providence journal

Condos for fish: R.I. installs artificial reef off Sabin Point

By Alex Kuffner

A group of eight «reef balls» is lowered into the water off Sabin Point in East Providence on Thursday. [The Providence Journal / Sandor Bodo]

In Narragansett Bay, much farther north than you might expect, the state has installed concrete «reef balls» to host tautog, black sea bass and scup. It’s a sign — swimming being another one — that decades of work have improved the environmental health of the Upper Bay.

EAST PROVIDENCE — The makings of the first artificial reef in Rhode Island are pieces of molded concrete that look something like misshapen Wiffle balls.


A crane barge lowered a cluster of so-called «reef balls» into place off Sabin Point Park on a recent afternoon, marking another small step in the recovery of Narragansett Bay.

Much has been written about the huge improvements in water quality in the Bay over the past decade following construction of a sprawling stormwater storage system under Providence and implementation of tighter regulations on sewage treatment plants. Some of the biggest strides have been made in the Providence River and the Upper Bay, where pollution was worst.

The water has gotten so much cleaner and clearer that the Department of Environmental Management has relaxed restrictions on shellfishing in northern parts of the Bay. The DEM and other groups are also working toward reopening the beach at Sabin Point to swimming after it was closed as long as a century ago.

And now the state agency is working in partnership with The Nature Conservancy to restore marine life to those same waters off the Riverside section of the city by building an experimental reef in a one-acre area just south of the public fishing pier there.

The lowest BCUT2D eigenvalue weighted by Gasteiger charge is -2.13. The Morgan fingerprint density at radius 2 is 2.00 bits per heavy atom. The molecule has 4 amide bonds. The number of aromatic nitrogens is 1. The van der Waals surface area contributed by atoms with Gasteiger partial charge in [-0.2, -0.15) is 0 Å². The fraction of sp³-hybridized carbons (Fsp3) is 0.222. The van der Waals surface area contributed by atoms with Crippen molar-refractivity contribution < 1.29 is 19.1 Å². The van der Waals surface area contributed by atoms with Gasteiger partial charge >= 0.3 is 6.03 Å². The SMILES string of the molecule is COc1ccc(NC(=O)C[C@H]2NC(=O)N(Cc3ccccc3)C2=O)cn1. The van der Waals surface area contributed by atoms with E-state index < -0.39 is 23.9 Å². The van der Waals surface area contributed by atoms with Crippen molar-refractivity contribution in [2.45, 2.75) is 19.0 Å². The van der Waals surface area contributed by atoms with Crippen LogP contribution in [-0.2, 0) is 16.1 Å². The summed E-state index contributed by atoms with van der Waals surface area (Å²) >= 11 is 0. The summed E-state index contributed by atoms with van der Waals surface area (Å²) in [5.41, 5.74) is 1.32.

They chose the site because Sabin Point has easy fishing access, but the waters nearby have fewer fish than they could. It was historically a good spot to catch winter flounder, but the species has seen an overall decline in the Bay, in part due to rising water temperatures, and Sabin Point isn’t as popular with anglers as it used to be, according to the project partners.

They hope that the array of 64 reef balls will become home to important recreational fish, such as tautog, black sea bass, a species that is thriving in Rhode Island, and scup.

«Fish are still here. They’re not gone,» said Pat Barrett, a fisheries specialist with the DEM. «We’re looking to enhance what’s already here.»

The site is north of the shellfish closure line in the Bay, so the reef won’t get in the way of commercial quahoggers. It’s also far from the navigation lane, so it’s not expected to interfere with boat traffic.

The location was approved by the Rhode Island Coastal Resources Management Council last June after a public hearing. The Rhode Island Saltwater Anglers Association supported the application, saying in a letter that it expected the reef «to improve the fishing experience at the park.»

«RISAA agrees with the applicant that this location is currently underutilized by the recreational fishing community, most likely due to the lack of quality fish habitat,» the association said.

But at least one regular user of the fishing pier is worried that the site isn’t far enough offshore. Lori Green, a 25-year resident of Riverside who has caught striped bass, bluefish, tautog and other fish from the pier, said the reef is well within casting distance.